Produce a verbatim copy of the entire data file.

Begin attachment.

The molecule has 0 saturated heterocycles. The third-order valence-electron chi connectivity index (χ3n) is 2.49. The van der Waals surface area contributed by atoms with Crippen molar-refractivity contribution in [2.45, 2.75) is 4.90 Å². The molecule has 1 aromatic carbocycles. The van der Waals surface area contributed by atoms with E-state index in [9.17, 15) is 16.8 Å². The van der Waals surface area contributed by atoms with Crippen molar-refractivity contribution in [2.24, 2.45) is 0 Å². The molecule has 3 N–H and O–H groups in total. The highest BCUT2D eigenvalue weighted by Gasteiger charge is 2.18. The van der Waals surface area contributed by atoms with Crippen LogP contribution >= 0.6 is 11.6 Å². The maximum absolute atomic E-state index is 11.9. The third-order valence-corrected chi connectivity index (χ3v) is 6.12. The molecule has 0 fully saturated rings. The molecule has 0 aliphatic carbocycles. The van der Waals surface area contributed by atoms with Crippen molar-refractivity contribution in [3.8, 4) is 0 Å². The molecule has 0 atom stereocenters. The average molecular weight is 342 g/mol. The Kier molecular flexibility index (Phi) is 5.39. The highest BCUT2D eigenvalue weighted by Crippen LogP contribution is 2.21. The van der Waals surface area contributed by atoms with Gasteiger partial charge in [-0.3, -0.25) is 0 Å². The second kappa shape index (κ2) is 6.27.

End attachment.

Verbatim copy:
The molecule has 0 saturated heterocycles. The third-order valence-electron chi connectivity index (χ3n) is 2.49. The van der Waals surface area contributed by atoms with Crippen molar-refractivity contribution in [2.45, 2.75) is 4.90 Å². The molecule has 1 aromatic carbocycles. The van der Waals surface area contributed by atoms with E-state index in [9.17, 15) is 16.8 Å². The van der Waals surface area contributed by atoms with Crippen molar-refractivity contribution in [2.24, 2.45) is 0 Å². The molecule has 3 N–H and O–H groups in total. The highest BCUT2D eigenvalue weighted by Gasteiger charge is 2.18. The van der Waals surface area contributed by atoms with Crippen LogP contribution >= 0.6 is 11.6 Å². The maximum absolute atomic E-state index is 11.9. The third-order valence-corrected chi connectivity index (χ3v) is 6.12. The molecule has 0 fully saturated rings. The molecule has 0 aliphatic carbocycles. The van der Waals surface area contributed by atoms with Crippen molar-refractivity contribution in [3.8, 4) is 0 Å². The molecule has 0 atom stereocenters. The average molecular weight is 342 g/mol. The Kier molecular flexibility index (Phi) is 5.39. The highest BCUT2D eigenvalue weighted by Crippen LogP contribution is 2.21. The van der Waals surface area contributed by atoms with Gasteiger partial charge in [-0.3, -0.25) is 0 Å². The second kappa shape index (κ2) is 6.27.